The National Food Policy
The National Food Policy of 2006 is Bangladesh’s main policy document on food security. It represents an important departure from the past by applying a comprehensive and integrated approach to food security, including the availability, access and utilization dimension of food security. While previous efforts focused almost exclusively on increasing national food production, the 2006 policy broadens the Government’s approach to food security by outlining three main objectives:
From concept to approval
Following the 1999 Development Forum held in Paris, which emphasized the need for a comprehensive food security policy, the Government of Bangladesh established a Task Force of nine ministries. Based on the recommendations of this Task Force, an initial draft of the National Food Policy was produced in 2001. After consultations with a Parliamentary Sub-Committee on food, and with support from the Food and Agriculture Organization of the United Nations, the draft went through a series of revisions between 2002 and 2004.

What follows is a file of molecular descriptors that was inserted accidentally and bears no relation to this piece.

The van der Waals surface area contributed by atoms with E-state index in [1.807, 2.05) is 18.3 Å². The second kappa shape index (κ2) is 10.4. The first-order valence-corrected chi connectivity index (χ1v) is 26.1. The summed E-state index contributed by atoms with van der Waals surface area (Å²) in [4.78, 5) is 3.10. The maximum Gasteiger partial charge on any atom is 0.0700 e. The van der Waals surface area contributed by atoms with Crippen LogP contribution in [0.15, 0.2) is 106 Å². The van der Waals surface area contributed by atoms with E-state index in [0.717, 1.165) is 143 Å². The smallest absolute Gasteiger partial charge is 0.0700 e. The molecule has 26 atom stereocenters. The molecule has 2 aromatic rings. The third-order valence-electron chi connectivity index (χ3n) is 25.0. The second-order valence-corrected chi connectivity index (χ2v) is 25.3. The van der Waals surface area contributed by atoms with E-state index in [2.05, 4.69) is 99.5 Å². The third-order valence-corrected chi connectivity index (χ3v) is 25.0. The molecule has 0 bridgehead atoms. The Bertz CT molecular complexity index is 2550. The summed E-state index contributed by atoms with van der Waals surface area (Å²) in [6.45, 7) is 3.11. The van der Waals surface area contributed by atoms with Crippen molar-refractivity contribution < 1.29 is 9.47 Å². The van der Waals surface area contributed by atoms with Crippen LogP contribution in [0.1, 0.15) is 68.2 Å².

The National Food Policy was finally approved by the Cabinet on 14 August 2006.
Focus and design
The National Food Policy emphasizes the important linkages between availability, access, and nutrition outcomes, in line with the definition of food security adopted by the World Food Summit of 1996. It also recognises that a combination of measures is needed to effectively reduce hunger and malnutrition, e.g. providing immediate access to food to the most vulnerable and promoting agricultural development and income growth.
The Policy represents an unprecedented effort to address food security in a comprehensive manner in Bangladesh and fills the gaps of previous food and nutrition policy frameworks. The overarching goal of the National Food Policy is to ensure, in coordination with partner ministries, development partners and NGOs, “dependable and sustained food security for all people of Bangladesh at all times”.